Posted by: David Stewart | September 30, 2008

The month when everything changed

What a month! September 2008 could go down in history to be as traumatic as September 2001.

I’m talking of course about the scandal in China around poisoning milk and dairy products with the industrial chemical melamine.

Or perhaps were you thinking of another scandal?

When I was in China earlier this month, the milk scandal was all over the papers. During that week, the scandal grew from tainted baby food to a recall of all milk products. My usual breakfast meal, even in China, is cold cereal with skim milk. Mid-week, it changed to to toast and fruit.

The papers screamed for better regulation of the dairy industry, punishment of the guilty, and questions about whether the Chinese could even field a world-class economy.

The hot topic in the US right now is of course the implosion of the financial system. The breakdown is being blamed on the presence or lack of government regulation. Interesting similarity, no?

There are those who argue that the Wisdom of Crowds is smarter than the Wisdom of Politicians, and that the Market will correct itself. People who take risks can get rewarded big, but they can also lose big. Regulations, even when they are in place, are often not enforced adequately and are not the solution.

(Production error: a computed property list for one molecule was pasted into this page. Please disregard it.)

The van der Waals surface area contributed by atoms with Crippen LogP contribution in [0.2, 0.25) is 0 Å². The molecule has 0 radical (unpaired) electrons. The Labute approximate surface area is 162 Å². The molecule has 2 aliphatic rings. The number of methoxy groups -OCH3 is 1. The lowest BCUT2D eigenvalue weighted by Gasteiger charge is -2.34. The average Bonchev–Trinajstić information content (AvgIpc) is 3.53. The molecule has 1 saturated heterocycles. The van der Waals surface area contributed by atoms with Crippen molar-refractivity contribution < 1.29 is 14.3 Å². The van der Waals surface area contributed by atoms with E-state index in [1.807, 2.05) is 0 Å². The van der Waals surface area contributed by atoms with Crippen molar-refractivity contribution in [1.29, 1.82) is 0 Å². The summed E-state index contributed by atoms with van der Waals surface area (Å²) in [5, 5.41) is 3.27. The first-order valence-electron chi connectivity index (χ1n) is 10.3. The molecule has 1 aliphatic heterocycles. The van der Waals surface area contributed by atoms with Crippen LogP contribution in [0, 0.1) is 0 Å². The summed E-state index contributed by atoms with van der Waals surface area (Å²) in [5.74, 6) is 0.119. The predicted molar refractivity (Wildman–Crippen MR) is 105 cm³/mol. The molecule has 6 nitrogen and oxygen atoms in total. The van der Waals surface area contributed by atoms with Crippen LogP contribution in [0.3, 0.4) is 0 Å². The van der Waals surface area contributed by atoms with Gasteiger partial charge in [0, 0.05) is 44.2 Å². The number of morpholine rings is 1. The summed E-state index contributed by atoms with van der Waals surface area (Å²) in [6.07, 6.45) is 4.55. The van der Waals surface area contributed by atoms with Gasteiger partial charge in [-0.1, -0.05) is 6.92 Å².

Then there are those who view government’s responsibility is to protect the powerless from the greed of the mighty. The consequences from big risk-takers who fail should be balanced against the ignorant masses who are caught up in the after-math. Regulations are governments’ way of doing this.

The ultimate expression of the anti-regulators is libertarianism – governments should do nothing but provide a postal service. The pro-regulators’ philosophy, taken to an ultimate extreme, is socialism.

So which is it? China, the world’s largest command economy has taken down barriers to growth, including onerous inspections and regulations. Then when the earthquake in Szechuan revealed shoddy building standards and the milk crisis raised questions about the food chain, the true costs of rampant growth became clearer. The US financial system seems ready to collapse based on lax regulations and poor enforcement of those that exist.

But nobody wants a huge government, wasting money and time processing regulations and slowing innovation. Wisdom it seems, needs to come to strike the right balance.


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